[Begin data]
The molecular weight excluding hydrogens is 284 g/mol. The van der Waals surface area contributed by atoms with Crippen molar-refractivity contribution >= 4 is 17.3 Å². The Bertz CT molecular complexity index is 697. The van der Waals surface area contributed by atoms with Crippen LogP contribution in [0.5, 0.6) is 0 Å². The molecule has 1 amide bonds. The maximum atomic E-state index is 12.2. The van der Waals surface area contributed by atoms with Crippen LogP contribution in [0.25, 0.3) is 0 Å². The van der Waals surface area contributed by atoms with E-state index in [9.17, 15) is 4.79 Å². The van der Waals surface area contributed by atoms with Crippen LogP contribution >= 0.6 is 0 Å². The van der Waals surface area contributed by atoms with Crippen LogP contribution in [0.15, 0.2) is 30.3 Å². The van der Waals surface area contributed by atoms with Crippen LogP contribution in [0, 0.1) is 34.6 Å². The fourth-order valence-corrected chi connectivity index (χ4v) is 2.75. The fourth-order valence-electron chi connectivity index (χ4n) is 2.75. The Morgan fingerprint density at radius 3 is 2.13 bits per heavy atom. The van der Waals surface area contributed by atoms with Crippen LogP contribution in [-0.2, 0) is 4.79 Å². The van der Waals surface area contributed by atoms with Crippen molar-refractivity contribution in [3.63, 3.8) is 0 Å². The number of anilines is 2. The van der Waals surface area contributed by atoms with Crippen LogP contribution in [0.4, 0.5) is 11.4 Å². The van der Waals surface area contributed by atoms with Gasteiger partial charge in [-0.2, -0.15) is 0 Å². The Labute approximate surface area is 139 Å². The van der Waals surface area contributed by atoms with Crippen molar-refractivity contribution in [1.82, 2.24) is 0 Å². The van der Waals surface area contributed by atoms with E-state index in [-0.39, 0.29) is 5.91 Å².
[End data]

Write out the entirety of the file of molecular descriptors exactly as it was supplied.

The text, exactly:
The molecular weight excluding hydrogens is 284 g/mol. The van der Waals surface area contributed by atoms with Crippen molar-refractivity contribution >= 4 is 17.3 Å². The Bertz CT molecular complexity index is 697. The van der Waals surface area contributed by atoms with Crippen LogP contribution in [0.5, 0.6) is 0 Å². The molecule has 1 amide bonds. The maximum atomic E-state index is 12.2. The van der Waals surface area contributed by atoms with Crippen LogP contribution in [0.25, 0.3) is 0 Å². The van der Waals surface area contributed by atoms with E-state index in [9.17, 15) is 4.79 Å². The van der Waals surface area contributed by atoms with Crippen LogP contribution >= 0.6 is 0 Å². The van der Waals surface area contributed by atoms with Crippen LogP contribution in [0.15, 0.2) is 30.3 Å². The van der Waals surface area contributed by atoms with Crippen LogP contribution in [0, 0.1) is 34.6 Å². The fourth-order valence-corrected chi connectivity index (χ4v) is 2.75. The fourth-order valence-electron chi connectivity index (χ4n) is 2.75. The Morgan fingerprint density at radius 3 is 2.13 bits per heavy atom. The van der Waals surface area contributed by atoms with Crippen LogP contribution in [-0.2, 0) is 4.79 Å². The van der Waals surface area contributed by atoms with Crippen molar-refractivity contribution in [3.63, 3.8) is 0 Å². The number of anilines is 2. The van der Waals surface area contributed by atoms with Crippen LogP contribution in [0.4, 0.5) is 11.4 Å². The van der Waals surface area contributed by atoms with Gasteiger partial charge in [-0.2, -0.15) is 0 Å². The Labute approximate surface area is 139 Å². The van der Waals surface area contributed by atoms with Crippen molar-refractivity contribution in [1.82, 2.24) is 0 Å². The van der Waals surface area contributed by atoms with E-state index in [-0.39, 0.29) is 5.91 Å².